Is paying higher wages bad for Mexican workers?

San Miguel is increasingly pricey but expat generosity is hardly the chief culprit

Last Sunday Stew and I stopped at Querétaro’s “Mercado de Flores,” a hangar-size paradise of all things gardening located next to the city cemetery, that sells plants, pots and other supplies at noticeable lower prices than nurseries in San Miguel. If you like gardening as much as we do, it’s tough not to walk away with a trunkful of goodies.

On Monday I showed my gardener Félix a combination pot and iron stand, plus a large indoor plant and a bag of soil, that we had bought for about $400 pesos. The same would have cost at least as much as $500 in San Miguel, I noted, and we would have had to visit two or three nurseries before assembling the pieces we wanted.

Félix shook his head disapprovingly and groused that the large number of foreigners moving into San Miguel are unwittingly driving up the cost of everything, either because we are being overcharged, or just don’t know how much things should cost. That’s true: You can’t haggle over the price of avocadoes when there are no prices posted anywhere at the produce market and you don’t speak Spanish anyway.

Coincidentally, a January 7 opinion column by Sara DeVries in the webzine Mexico Daily News concurred with Félix, namely, that an influx of foreign residents with pocketfuls of dollars tended to inflate living costs and make life more difficult for local folk.

“[D]on’t vastly overpay for goods and services. You may think you’re extra generous, but the effect of too many people doing that is to price out everyone else … turning many goods and services that locals could access before into hard-to-have luxuries,” DeVries wrote.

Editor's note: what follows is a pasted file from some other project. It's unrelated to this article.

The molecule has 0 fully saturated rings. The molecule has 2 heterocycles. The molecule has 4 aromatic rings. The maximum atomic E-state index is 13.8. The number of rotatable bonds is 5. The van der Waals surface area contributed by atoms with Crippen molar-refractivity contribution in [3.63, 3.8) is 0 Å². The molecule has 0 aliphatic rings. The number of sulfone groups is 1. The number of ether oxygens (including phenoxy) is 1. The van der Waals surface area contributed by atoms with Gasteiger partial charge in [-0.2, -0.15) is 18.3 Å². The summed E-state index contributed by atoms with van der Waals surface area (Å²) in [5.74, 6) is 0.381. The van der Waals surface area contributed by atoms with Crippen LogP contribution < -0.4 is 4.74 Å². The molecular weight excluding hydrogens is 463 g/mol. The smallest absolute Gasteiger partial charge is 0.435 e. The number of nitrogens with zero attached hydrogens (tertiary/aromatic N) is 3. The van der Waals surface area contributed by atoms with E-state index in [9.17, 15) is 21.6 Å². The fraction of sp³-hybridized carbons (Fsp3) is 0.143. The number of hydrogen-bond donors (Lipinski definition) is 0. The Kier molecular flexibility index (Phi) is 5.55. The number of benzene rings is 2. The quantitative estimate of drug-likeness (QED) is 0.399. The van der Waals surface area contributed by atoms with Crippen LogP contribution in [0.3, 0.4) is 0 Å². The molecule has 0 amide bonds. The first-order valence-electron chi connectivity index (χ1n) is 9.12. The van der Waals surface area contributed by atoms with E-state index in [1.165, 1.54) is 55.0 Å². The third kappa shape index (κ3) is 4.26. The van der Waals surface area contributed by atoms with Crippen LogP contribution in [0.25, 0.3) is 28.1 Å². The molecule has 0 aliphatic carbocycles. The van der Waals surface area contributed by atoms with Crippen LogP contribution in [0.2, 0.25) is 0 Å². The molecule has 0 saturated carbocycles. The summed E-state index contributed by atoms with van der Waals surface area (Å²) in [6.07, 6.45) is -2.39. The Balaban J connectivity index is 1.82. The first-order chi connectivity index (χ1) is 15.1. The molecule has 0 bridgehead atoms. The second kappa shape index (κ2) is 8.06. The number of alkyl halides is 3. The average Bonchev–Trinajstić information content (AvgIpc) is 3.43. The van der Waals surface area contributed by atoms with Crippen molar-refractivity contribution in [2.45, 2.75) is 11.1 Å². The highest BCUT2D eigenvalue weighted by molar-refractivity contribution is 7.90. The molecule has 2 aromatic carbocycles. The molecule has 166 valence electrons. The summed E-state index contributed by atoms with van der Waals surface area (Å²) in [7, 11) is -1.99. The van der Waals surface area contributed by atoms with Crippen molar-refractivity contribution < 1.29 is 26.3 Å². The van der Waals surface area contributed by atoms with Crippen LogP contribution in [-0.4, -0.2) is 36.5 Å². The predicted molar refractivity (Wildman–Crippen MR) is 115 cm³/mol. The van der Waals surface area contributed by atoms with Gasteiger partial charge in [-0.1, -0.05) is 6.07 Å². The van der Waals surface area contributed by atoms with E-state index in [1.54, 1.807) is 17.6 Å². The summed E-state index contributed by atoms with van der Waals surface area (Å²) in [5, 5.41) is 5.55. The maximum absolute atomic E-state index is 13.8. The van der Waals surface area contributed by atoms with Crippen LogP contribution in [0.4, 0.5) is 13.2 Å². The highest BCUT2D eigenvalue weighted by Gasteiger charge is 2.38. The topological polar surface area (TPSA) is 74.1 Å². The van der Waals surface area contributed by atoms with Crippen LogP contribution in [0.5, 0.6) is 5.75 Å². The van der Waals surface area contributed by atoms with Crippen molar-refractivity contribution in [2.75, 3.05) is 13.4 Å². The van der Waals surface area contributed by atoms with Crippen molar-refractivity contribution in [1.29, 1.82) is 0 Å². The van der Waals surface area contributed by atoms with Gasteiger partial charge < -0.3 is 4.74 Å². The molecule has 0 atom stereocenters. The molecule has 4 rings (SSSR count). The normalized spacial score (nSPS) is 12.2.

My new pot and plant. Cat not included.

The Civil List, the local internet bulletin board picked up the thread and several commenters chided fellow expat for paying workers more than the normal norms.

Civil Lister Jess Rabinowitz wrote, “Inflating wages beyond what the true cost of living may seem generous to someone, but it is hurting others as they struggle to deal with the increased cost of living…”

Living costs in San Miguel undoubtedly have risen since my husband and I moved here 17 years ago, yet to blame the trend wholly, or even partially, on profligate gringos throwing money around is grossly reductionist.

A few global facts. “The inflation rate in Mexico has soared from 3.4 percent in 2020 to 8.03 percent in 2022, the highest figure of the last 22 years” according to one source. Most affected by the inflation surge were “most basic goods and services, like food, electricity or water, due to decreasing purchasing power” of the peso (although the peso’s value has gone up slightly over the past few days.)

The price of groceries has gone up sharply but that’s a national trend rather than a particular San Miguel problem attributable to expats clamoring for gluten-free crackers at Mega or French raclette cheese at Luna de Queso.

Besides, it’s good to remember that Americans on Social Security, which is the primary source of income for many expats, just raised benefits by eight percent, precisely to compensate for inflation in the U.S.